The Copyright Office has been active on the issue of matching musical works to accurately pay copyright owners. Last year, we published a report recommending best practices that MLC should consider to reduce the incidence of unclaimed royalties. The report’s detailed recommendations ranged from high-level concepts to detailed suggestions in seven areas: (1) education and awareness; (2) the usability of MLC’s systems, including the public musical works database and claims portal; (3) data quality; (4) matching practices; (5) hold and distribute unclaimed accrued royalties; (6) measuring success; and (7) transparency. One of the most important recommendations of the report was that the MLC should retain unclaimed royalties longer than the legal minimum period, in order to maximize its matching efforts and the ability of copyright owners to make claims before any distribution based on market share is made. We recommended that the MLC should wait to make such unclaimed royalty distributions based on the evaluation of various objective criteria, such as match rates and engagement metrics.
In addition, the Board and the MLC are each involved in substantial education and outreach efforts to help ensure that publishers and songwriters, especially self-published songwriters, are aware of the law on Music Modernization (“MMA”), include their rights under the new system. , be aware that they can register their works with the MLC and claim royalties, and be aware that royalties for unclaimed works will be equally distributed among known copyright owners.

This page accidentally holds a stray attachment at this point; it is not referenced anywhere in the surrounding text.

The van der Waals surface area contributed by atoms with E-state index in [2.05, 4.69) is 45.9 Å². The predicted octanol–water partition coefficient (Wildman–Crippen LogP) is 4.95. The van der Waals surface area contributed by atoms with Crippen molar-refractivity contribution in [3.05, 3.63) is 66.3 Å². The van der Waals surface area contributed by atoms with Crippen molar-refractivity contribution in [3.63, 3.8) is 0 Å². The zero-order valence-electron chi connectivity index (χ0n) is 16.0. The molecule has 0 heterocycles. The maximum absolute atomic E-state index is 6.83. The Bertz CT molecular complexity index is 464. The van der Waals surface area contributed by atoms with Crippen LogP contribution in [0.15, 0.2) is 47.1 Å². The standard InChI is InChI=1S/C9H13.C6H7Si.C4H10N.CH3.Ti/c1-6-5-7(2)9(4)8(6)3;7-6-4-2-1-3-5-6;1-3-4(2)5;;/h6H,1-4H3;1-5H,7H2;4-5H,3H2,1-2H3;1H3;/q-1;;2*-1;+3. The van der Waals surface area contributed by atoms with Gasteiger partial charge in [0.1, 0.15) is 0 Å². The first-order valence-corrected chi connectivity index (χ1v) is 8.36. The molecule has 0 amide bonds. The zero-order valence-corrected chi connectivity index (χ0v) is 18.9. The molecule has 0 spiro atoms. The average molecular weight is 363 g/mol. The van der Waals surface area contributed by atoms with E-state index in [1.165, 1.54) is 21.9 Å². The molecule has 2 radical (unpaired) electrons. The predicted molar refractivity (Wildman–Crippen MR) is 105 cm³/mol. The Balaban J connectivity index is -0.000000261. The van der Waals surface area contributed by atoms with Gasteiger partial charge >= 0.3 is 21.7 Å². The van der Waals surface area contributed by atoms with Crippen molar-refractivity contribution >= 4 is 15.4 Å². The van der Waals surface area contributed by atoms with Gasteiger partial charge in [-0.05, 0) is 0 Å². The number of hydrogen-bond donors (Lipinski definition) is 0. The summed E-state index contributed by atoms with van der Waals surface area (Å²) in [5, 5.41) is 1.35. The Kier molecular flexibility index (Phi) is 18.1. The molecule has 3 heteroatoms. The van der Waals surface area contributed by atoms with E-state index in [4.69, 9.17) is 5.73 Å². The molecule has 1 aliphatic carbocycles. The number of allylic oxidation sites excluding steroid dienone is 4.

[Here comes the bus.]. The Bureau continues to engage with MLC and other industry stakeholders, including digital services and songwriters, to monitor MLC’s progress as it continues to scale up operations. Although the MLC has not indicated that it plans to proceed with a distribution of unclaimed royalties in the near future, the Board has broad regulatory authority to act if necessary to prevent premature distribution. The law requires the MLC to give ninety days notice of any distribution. We have previously warned that prematurely distributing unclaimed royalties could jeopardize the continued designation of the MLC. 84 Fed. Reg. 32,274, 32,283 (July 8, 2019) (“[I]If the Designated Entity were to make unreasonable distributions of unclaimed royalties, this could be of concern and call into question whether the Entity has the “administrative and technological capabilities to perform the required functions of the [MLC].’ ”) (citing 17 USC § 115(d)(3)(A)(iii)).